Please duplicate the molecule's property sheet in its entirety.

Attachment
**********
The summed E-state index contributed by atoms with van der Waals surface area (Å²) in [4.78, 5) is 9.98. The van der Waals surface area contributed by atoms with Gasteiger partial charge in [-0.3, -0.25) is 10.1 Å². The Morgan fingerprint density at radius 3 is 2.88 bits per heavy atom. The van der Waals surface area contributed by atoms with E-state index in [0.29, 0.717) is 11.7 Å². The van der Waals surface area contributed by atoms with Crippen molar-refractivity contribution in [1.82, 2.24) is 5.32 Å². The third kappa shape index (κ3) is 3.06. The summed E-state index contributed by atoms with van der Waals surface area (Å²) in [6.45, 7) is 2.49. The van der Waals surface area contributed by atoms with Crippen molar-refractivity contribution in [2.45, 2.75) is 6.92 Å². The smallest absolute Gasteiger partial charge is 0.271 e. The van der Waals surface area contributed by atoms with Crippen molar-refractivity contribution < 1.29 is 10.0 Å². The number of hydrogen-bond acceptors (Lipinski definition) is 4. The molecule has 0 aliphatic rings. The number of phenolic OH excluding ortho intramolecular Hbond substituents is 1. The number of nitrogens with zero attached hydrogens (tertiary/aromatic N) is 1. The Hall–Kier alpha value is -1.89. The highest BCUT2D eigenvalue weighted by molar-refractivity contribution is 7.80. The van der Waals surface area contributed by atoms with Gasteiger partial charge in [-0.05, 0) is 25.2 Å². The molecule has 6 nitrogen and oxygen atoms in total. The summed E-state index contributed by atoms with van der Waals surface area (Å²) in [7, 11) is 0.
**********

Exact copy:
The summed E-state index contributed by atoms with van der Waals surface area (Å²) in [4.78, 5) is 9.98. The van der Waals surface area contributed by atoms with Gasteiger partial charge in [-0.3, -0.25) is 10.1 Å². The Morgan fingerprint density at radius 3 is 2.88 bits per heavy atom. The van der Waals surface area contributed by atoms with E-state index in [0.29, 0.717) is 11.7 Å². The van der Waals surface area contributed by atoms with Crippen molar-refractivity contribution in [1.82, 2.24) is 5.32 Å². The third kappa shape index (κ3) is 3.06. The summed E-state index contributed by atoms with van der Waals surface area (Å²) in [6.45, 7) is 2.49. The van der Waals surface area contributed by atoms with Crippen molar-refractivity contribution in [2.45, 2.75) is 6.92 Å². The smallest absolute Gasteiger partial charge is 0.271 e. The van der Waals surface area contributed by atoms with Crippen molar-refractivity contribution < 1.29 is 10.0 Å². The number of hydrogen-bond acceptors (Lipinski definition) is 4. The molecule has 0 aliphatic rings. The number of phenolic OH excluding ortho intramolecular Hbond substituents is 1. The number of nitrogens with zero attached hydrogens (tertiary/aromatic N) is 1. The Hall–Kier alpha value is -1.89. The highest BCUT2D eigenvalue weighted by molar-refractivity contribution is 7.80. The van der Waals surface area contributed by atoms with Gasteiger partial charge in [-0.05, 0) is 25.2 Å². The molecule has 6 nitrogen and oxygen atoms in total. The summed E-state index contributed by atoms with van der Waals surface area (Å²) in [7, 11) is 0.